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The Insight Edge, With IG – Stokes’ Ashes Importance

Using data, analysis and insight is key to performance in both investing and cricket. In this analysis CricViz Analyst Ben Jones looks at the significance of Ben Stokes to England’s Ashes hopes, and how he can bring out the best in his teammates.


 “Oh bloody hell, that’s good.”

Those were, supposedly, the first words out of Joe Root’s mouth when he learned that Ben Stokes, England’s star all-rounder, felt he was fit and well to tour Australia this winter. While the intensity of the expletive might have varied a touch, you would imagine that every England fan around the country went for something along similar lines. This was huge.

Stokes’ absence from the initial squad was for mental health related reasons, issues – alongside a recurring finger injury – which had kept him out for the majority of the 2021 home summer. English cricket had braced itself for a second consecutive away Ashes series without Stokes, and the general air was of collective resignation, a pre-emptive sense of defeat and of struggle. It speaks to Stokes’ aura as a cricketer, both within the England dressing room and in the minds of the fans, that the return of one man has transformed the mood from dour pessimism to gentle, cautious optimism.

It’s not hard to understand why. Since the start of that “Summer of Stokes”, those heady months in 2019 when no-matter the format or situation England’s No.55 came through, very few players in Test cricket can match his record. Averaging 46 with the bat and 29 with the ball, Stokes has lifted himself into the top tier, standing alongside Ravindra Jadeja as the best Test all-rounders in the world. There’s no question that Stokes’ all-round ability raises England’s chances significantly.

Is Stokes Suited to Conditions?

There’s always been a lot of chat that Australians respect Stokes because they see a lot of ‘Aussie traits’ in him. The grit, the gnarl, the swagger, it all fits with the Australian self-image in a sporting sense. Yet in many ways, the comparison goes beyond the mental, given that Stokes’ game is extremely well suited to Test cricket in Australian conditions.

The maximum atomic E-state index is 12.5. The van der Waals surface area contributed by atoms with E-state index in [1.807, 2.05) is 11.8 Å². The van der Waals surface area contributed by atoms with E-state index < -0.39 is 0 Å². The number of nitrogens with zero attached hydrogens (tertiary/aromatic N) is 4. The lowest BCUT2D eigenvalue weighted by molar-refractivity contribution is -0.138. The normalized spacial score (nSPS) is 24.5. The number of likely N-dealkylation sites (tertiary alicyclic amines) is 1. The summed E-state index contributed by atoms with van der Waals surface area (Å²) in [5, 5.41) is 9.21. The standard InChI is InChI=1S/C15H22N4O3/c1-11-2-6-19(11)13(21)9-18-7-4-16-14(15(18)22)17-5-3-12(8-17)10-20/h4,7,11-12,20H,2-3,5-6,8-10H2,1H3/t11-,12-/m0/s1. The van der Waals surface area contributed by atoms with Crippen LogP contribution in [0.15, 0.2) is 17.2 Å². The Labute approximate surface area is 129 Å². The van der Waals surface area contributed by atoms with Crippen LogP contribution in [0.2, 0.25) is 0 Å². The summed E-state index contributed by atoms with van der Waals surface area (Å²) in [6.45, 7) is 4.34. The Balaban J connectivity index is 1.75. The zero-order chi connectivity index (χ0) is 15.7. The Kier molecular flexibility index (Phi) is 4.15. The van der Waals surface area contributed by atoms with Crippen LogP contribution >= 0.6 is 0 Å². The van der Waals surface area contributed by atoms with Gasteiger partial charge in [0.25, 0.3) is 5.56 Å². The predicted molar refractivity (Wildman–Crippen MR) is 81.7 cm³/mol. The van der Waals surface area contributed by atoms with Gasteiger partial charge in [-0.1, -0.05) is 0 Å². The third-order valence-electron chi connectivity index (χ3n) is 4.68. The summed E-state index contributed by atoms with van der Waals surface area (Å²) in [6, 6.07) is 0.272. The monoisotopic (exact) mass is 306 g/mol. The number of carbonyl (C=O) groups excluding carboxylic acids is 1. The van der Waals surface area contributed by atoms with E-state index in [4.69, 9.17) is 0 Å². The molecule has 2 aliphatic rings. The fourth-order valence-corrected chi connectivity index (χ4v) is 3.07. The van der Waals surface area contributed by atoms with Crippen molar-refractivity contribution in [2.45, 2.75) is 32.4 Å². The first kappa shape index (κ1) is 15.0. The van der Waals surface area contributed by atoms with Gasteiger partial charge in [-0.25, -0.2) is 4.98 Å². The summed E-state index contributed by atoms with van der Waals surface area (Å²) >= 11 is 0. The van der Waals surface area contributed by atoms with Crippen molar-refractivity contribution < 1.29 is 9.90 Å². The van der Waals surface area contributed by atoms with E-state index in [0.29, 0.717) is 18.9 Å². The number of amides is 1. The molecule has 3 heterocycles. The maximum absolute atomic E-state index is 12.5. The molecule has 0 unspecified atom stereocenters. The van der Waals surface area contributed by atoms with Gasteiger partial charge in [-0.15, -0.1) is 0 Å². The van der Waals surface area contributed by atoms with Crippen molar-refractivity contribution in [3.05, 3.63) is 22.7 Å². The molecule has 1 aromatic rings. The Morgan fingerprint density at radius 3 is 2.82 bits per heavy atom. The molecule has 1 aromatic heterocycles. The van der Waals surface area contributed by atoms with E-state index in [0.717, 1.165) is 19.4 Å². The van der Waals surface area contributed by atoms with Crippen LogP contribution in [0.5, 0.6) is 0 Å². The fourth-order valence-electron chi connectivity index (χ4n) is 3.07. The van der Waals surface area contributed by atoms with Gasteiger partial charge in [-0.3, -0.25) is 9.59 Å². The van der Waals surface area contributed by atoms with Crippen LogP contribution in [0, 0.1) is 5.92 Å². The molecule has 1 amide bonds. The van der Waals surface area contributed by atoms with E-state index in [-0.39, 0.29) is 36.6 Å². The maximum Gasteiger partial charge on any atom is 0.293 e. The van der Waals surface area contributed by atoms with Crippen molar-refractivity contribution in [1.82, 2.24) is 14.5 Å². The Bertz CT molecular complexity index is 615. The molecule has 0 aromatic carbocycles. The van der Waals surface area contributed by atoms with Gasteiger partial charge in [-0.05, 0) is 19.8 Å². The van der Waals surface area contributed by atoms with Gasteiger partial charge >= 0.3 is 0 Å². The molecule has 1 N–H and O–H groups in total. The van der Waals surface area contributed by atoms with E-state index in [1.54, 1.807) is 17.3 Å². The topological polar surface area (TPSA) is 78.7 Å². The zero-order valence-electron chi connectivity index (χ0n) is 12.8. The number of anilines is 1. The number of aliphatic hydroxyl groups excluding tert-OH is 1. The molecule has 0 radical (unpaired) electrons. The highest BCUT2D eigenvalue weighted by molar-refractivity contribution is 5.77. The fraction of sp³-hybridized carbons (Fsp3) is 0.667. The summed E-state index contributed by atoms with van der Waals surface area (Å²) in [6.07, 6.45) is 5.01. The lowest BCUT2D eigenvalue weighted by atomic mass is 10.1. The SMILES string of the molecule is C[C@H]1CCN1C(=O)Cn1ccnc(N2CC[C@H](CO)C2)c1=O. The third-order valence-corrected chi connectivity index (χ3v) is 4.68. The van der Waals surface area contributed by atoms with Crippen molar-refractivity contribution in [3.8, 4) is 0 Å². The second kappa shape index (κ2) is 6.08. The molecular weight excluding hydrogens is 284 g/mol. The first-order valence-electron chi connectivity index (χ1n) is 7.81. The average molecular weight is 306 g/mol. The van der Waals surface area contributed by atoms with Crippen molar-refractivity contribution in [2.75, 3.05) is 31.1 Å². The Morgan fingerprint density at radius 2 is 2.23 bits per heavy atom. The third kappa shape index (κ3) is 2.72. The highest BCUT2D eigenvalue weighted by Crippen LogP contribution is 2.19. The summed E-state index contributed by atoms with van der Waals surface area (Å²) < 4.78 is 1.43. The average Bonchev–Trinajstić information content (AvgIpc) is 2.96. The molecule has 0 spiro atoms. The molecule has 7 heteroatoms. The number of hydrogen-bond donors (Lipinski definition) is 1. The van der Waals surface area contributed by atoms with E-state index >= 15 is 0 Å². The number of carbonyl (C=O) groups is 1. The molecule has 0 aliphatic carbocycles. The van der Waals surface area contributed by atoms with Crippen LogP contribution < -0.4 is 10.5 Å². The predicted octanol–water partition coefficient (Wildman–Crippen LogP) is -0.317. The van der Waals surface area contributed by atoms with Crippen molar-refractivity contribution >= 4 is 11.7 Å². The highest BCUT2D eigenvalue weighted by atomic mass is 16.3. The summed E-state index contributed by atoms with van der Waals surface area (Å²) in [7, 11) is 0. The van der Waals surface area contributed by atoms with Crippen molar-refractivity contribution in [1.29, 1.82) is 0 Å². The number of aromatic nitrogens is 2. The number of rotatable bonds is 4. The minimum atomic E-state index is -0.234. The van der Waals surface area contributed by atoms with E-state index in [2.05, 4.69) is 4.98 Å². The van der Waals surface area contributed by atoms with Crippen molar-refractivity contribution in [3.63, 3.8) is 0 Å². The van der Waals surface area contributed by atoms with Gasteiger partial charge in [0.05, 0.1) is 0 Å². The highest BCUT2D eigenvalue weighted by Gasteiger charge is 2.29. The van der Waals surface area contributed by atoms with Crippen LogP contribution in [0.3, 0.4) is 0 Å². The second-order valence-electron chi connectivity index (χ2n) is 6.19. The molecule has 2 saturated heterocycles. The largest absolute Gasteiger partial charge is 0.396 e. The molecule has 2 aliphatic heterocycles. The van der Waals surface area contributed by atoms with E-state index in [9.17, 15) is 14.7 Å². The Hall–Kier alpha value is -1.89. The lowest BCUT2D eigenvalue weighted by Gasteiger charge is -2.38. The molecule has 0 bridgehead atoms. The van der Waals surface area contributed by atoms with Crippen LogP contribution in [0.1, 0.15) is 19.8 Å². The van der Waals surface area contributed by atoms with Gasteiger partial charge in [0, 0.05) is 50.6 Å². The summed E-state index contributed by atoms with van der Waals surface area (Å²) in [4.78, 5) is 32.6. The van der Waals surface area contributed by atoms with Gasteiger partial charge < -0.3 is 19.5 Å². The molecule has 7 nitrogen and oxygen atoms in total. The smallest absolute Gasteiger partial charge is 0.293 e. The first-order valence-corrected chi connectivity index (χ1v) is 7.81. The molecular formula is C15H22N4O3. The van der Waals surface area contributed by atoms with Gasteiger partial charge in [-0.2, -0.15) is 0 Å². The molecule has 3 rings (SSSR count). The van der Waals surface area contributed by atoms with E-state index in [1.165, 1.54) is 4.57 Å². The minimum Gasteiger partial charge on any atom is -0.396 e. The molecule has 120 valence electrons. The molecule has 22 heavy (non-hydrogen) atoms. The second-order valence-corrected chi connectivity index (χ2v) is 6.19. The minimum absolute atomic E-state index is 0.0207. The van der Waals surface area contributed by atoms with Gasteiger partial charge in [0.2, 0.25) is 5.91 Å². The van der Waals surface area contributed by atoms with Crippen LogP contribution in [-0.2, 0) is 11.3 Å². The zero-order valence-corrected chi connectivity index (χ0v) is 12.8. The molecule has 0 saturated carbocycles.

On a basic level, Stokes is a very good player of the short ball. While there is more to batting in Australia than just dodging and ducking high pace, their pitches do offer more bounce than anywhere else in the world, and being able to cope with deliveries reaching you chest height – both surviving and scoring off them – is a key element of finding consistent success in Australia. Stokes’ brutal recent record with the pull (averaging 96) and the cut (averaging 51) should serve him well.

Of course, Stokes’ opportunities to show that natural suitedness to Australian pitches has been limited, but England fans need look no further than South Africa, should they want evidence of how Stokes can perform in fast, bouncy conditions, against the Kookaburra ball. The average bounce in Australia is very similar to South Africa, with the stump-threatening length just 30cm different, and the effect being very similar. Back foot strokes take on more importance, as does scoring square of the wicket, two areas of batting where Stokes excels. It’s no surprise then that several of Stokes’ finest moments in an England shirt have come in the country whose conditions closely resemble Australia: his 258 in Cape Town, and his 120 in Port Elizabeth, are two of his best ever Test centuries, and an overall average of 52 offers further encouragement. 

Coming at this from a slightly different angle, less technical and more tactical, Stokes’ excellence in the first innings’ of matches could be key. In England, games are often low-scoring, with run-scoring similarly difficult across the five days of play; in Australia, there is slightly more emphasis placed on making big first innings scores to set the game up. Pitches are significantly flatter on Day 1, conditions are more physically taxing for the Test as a whole, and the sun has a greater effect on changing the surface itself across the five days. In the last four years no England batsman averages more in the first innings of Tests than Stokes does – he is naturally inclined towards big first innings runs, and conditions should only boost that.

Which Bowlers Will Worry Him?

While Stokes missed the 2017/18 tour, the dominance of England’s schedule by Ashes cricket has ensured that he has still played a huge amount of cricket against Australia, and against this particular Australian attack. England’s results in the three Ashes series Stokes has played have fluctuated (one defeat, one win, one draw), but Stokes’ record against the ‘Fab Four’ is overall very good. Against Cummins, Hazlewood, and Lyon, Stokes has matched very strong averages with an excellent scoring rate, and while his performance against Starc has been significantly worse, the left-armer is the bowler of the four who Stokes has encountered least often. On an individual level, Stokes has the twin benefits of previous success against a player: a rise in your own self-confidence, and a blow to that of the bowler.